Wiesmann MF4-S road test
With the BMW M3's twin clutch drivetrain, Wiesmann's lightweight roadster is an impressive bit of kit.
What is it?
Wiesmann’s new Roadster MF4-S adds to the firm’s impressive line-up of classic English design wrapped around bahnstorming BMW mechanicals. You have to love the approach. We’ve previously driven the MF4 with a ZF auto box, but the step up to BMW’s DCT twin clutch gives an added dimension that means the Wiesmann lives up to its eye watering £114,000 price tag.
Without doubt it’s the gearbox. Purists will argue that a car that looks like this should come with the six-speed manual, and they could have a point. But then the DCT seven-speed is just about good enough to convert anyone, blipping the downchanges when you’re charging hard and equipped with a creamy auto mode.
What’s it like to drive?
Simply brilliant. Better even than the range-topping MF5 in the real world. That car comes with the SMG sequential manual, which is hateful in everything other than hard, manual mode, while this one has real flexibility and does everything well.
The V8’s 414bhp is more than enough on the open road in a 1395kg package, while Wiesmann’s claimed 4.3sec 0-60mph figure smacks of a refusal to upstage BMW’s own figures. It handles like an M3 that weighs a third less, too. It can be thrown into bends, and where a '60s sports car would simply hit a tree and catch fire, the Wiesmann uses an Elise-style bonded monocoque chassis to skate elegantly through to the other side.
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With less weight over the front end than the range-topping V10 MF5 it feels sharper, crisper at the nose and better balanced in the bend. The steering is a touch light for flat out track driving and a brief run at the Nurburgring revealed the wheels and arches to be a little too closely related.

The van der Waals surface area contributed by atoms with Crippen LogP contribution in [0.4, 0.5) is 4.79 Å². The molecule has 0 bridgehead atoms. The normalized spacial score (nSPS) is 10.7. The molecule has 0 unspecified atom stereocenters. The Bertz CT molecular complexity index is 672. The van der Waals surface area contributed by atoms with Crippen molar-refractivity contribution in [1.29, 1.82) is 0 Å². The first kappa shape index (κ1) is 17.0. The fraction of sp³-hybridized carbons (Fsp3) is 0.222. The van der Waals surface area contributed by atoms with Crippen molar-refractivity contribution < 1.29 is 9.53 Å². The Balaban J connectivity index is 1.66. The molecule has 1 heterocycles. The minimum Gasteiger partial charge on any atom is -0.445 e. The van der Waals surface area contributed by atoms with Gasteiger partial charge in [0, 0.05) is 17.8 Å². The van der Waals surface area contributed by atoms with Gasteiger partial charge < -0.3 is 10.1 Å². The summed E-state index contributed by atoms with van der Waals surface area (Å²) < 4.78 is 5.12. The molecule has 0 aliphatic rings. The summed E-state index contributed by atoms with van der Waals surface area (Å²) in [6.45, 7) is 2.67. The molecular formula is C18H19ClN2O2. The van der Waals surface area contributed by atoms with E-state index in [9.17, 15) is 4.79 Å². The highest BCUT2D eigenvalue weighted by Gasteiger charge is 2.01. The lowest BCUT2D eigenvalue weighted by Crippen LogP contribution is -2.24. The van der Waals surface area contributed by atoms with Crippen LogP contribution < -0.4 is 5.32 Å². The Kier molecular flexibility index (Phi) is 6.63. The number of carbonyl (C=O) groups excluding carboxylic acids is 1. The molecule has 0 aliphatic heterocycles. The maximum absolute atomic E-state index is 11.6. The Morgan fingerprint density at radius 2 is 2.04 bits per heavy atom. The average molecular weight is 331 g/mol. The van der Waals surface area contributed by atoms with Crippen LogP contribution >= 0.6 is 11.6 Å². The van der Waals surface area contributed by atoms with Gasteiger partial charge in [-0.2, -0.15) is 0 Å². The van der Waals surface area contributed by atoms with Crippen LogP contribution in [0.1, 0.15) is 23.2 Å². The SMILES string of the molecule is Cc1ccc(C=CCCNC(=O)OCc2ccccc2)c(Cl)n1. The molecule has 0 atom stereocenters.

It’s too soft for hardcore track work, then. But that’s not really the point; on the road the set-up rides the line between comfort and sporting intent almost perfectly.
How does it compare?
At £114,000 including taxes the MF4-S is staring down both barrels of the Porsche 911 Turbo Cabriolet and Audi R8 Spyder. Both are faster, more competent, but lacking charm in comparison. It’s closer in spirit to the cheaper Aston Martin V8 Vantage Roadster – that particular battle could come down to the toss of a coin.
Anything else I need to know?
Buying a Wiesmann gets you more than a car, it’s a virtual social club with drives through the Alps, trackdays at Spa and the Nurburgring and more laid on throughout the year. Which is nice, in an old-fashioned kind of way. They also have one of the largest merchandise ranges this side of Ferrari.
|Top speed||186mph (claimed)|